Transfected and control cells, either untreated or treated with HGF, were evaluated for their motility using a Cytodex-2 bead motility assay to explore the possibility of Claudin-5 involvement in motility. The aim of this assay is to evaluate the number of motile cells that are able to detach and become motile from beads onto the culture vessel floor. MDACl5exp cells did not show significant differences when compared to the control. In contrast, MDACL5rib2 cells demonstrated a significant reduction in cell motility compared to the control (Figure 5a). The cells were additionally evaluated after treatment with HGF. This motogen increased cell motility in MDACl5exp and control cells when compared to untreated. In the case of MDACL5rib2, changes in motility were not found to be significant (Figure 5b).

Figure 5
figure 5

Effect of Claudin-5 on cell motility of MDA-MB-231 cells. (a) Cytodex-2 bead motility assay was used. The motility of MDA CL5rib2 was significantly reduced in comparison to the control MDA pEF6 (using one-tailed test, p = 0.027) (mean±SD, n = 3). (b) Effect on cell motility after treatment with HGF using a Cytodex-2 bead motility assay. Transfected and control cells showed an increase in motility, however only MDA Cl5exp results were significant (p ≤ 0.001 versus respective untreated cells) (mean±SD, n = 3). (c) Effect of Claudin-5 on cell migration was assessed by a migration/wound healing assay. MDACL5expcells showed an increase in migration when compared to the control at 60 minutes after wounding (*p ≤ 0.005) (mean ± SD, n = 3). The migration of MDACl5rib2 was reduced in comparison to the control at 60 minutes (**p ≤ 0.005) (mean ± SD, n = 3). (d) Significant differences using ECIS were revealed after wounding. MDACL5exp showed significant increased migration (p ≤ 0.001) whereas MDACl5rib2 showed a decreased migration rate (p ≤ 0.001) (n = 3).

The effect of Claudin-5 on cell migration was assessed using an in vitro cellular migration/wound healing assay. MDACl5exp showed a significant increase in cellular migration compared to the control 60 minutes after. A significant decreased cell migration was seen in MDACL5rib2 after 60 minutes when compared to control (Figure 5c). In this assay, we are investigating the direct movement of cells as they migrate from a cell layer into open space. The cytodex-2 bead assay in comparison, measures the motility of single cells. It is not surprising that the over-expression or knock-down of Claudin-5 appears to be more significant in the wounding assay; it appears that Claudin-5 might be involved in the signalling pathway for changes in contact inhibition and changes in the cytoskeleton, rather than in simple motility (as assessed using the bead assay).

Using ECIS (Electrical Cell Impedance Sensing) and in recovering from electrical wounding (5 V AC for 30 seconds), it was shown that the MDACl5exp cells were significantly more motile compared to the control cells as the resistance in the electrode increased as the cells begin to spread over the electrode, whereas the opposite trend was seen in MDACL5rib2, where a significant reduction in migration was seen (Figure 5d).

Claudin-5 and control of cell motility involving the N-WASP and ROCK signalling pathways

To address the possibility that Claudin-5 might play a role in regulating cell motility, different motility-regulators were studied in order to search for any possible links between Claudin-5 and a range of motility-related proteins. Cell motility was analysed using ECIS after being treated with different motility inhibitors and the motogen HGF. Following electrical wounding (5 V AC for 30 seconds) and treatment with HGF (50 ng/ml), MDApEF6 ± HGF, MDACl5exp ± HGF and MDACL5rib2 ± HGF showed an increase in motility when compared to untreated cells. It was significantly enhanced after 5 hours of treatment (Figure 6a). Following experiments then examined the effect of motility inhibitors alone. When cells were treated with the N-WASP inhibitor (50 μM), the migration rate of MDApEF6 ± N-WASP, MDACl5exp ± N-WASP and MDACL5rib2 ± N-WASP was markedly reduced after 5 hours of treatment when compared to untreated cells (Figure 6b). The ROCK inhibitor (50nM) was capable of altering the motility of MDApEF6 ± ROCK when compared to the untreated cells. However, no significant differences were found in the transfected cells, MDACl5exp ± ROCK and MDACl5rib2 ± ROCK, when compared to the untreated cells (Figure 6c). All these results were based on 3 repeat experiments that were combined and analysed using ANOVA.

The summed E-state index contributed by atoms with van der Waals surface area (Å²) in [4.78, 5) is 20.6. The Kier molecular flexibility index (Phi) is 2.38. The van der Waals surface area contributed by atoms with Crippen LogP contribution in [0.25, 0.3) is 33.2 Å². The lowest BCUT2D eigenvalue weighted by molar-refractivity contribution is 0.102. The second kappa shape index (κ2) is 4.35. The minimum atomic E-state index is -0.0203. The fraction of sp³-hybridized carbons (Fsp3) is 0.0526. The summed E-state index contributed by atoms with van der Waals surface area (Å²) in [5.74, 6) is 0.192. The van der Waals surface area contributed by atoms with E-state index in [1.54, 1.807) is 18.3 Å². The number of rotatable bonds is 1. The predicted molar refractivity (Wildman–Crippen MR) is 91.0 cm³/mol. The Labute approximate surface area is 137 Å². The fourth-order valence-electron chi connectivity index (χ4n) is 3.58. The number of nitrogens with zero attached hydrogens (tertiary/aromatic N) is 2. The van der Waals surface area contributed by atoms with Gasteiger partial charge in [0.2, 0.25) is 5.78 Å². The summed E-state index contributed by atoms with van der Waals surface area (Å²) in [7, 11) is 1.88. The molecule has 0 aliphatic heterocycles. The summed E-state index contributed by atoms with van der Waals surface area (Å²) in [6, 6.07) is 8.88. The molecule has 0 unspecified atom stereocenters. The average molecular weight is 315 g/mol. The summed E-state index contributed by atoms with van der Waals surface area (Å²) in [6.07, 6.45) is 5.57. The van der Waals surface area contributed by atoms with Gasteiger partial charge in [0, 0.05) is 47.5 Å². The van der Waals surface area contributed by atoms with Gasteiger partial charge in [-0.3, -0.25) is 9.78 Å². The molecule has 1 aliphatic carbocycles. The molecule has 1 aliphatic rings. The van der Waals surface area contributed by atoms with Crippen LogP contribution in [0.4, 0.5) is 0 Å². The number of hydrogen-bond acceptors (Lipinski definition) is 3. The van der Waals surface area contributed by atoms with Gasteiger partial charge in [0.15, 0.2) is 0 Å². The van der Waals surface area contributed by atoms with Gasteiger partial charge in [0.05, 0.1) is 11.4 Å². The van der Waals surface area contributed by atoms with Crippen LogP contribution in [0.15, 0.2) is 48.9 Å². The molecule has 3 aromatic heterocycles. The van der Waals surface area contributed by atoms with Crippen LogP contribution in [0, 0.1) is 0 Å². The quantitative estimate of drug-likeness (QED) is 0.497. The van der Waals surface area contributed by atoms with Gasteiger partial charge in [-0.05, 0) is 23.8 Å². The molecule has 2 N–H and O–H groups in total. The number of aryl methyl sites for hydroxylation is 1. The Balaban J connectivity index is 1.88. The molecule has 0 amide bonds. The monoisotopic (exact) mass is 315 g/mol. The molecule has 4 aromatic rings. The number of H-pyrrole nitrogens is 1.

Figure 6
figure 6

Effect of Claudin-5 on MDA-MB-231 cell migration following treatment with HGF, N-WASP inhibitor or ROCK inhibitor using ECIS. (a) Migration was significantly increased in MDApEF6 ± HGF, MDACl5exp ± HGF and MDACL5rib2 ± HGF when compared to untreated cells (p ≤ 0.001, p ≤ 0.001 and p = 0.003 versus respective untreated controls) (n = 3). (b) Migration was significantly decreased in MDApEF6 ± N-WASP inhibitor, MDACl5exp ± N-WASP inhibitor and MDACL5rib2 ± N-WASP inhibitor when compared to untreated cells (p ≤ 0.001, p = 0.006 and p = 0.018 respectively) (n = 3). (c) Migration was significantly decreased in MDApEF6 ± ROCK inhibitor (p ≤ 0.001). MDACl5exp ± ROCK inhibitor and MDACL5rib2 ± ROCK inhibitor did not show significant differences when compared to untreated cells (p = 0.403 and p = 0.072 respectively) (n = 3).

In order to investigate any possible effect of Claudin-5 on protein level of N-WASP and ROCK 1, Western blot analysis was used to assess whether any direct effect was exerted at the protein level in the control and transfected cells. MDA-MB-231Cl5exp and MDA-MB-231CL5rib2 Western blotting demonstrated very low levels of the N-WASP at protein level which was undetectable in MDA-MB-231pEF6 (Figure 7a). Protein levels of ROCK 1 showed a similar low level in all cells (Figure 7a). Thus, modulation of Claudin-5 appeared to cause an increase in N-WASP expression at the protein level.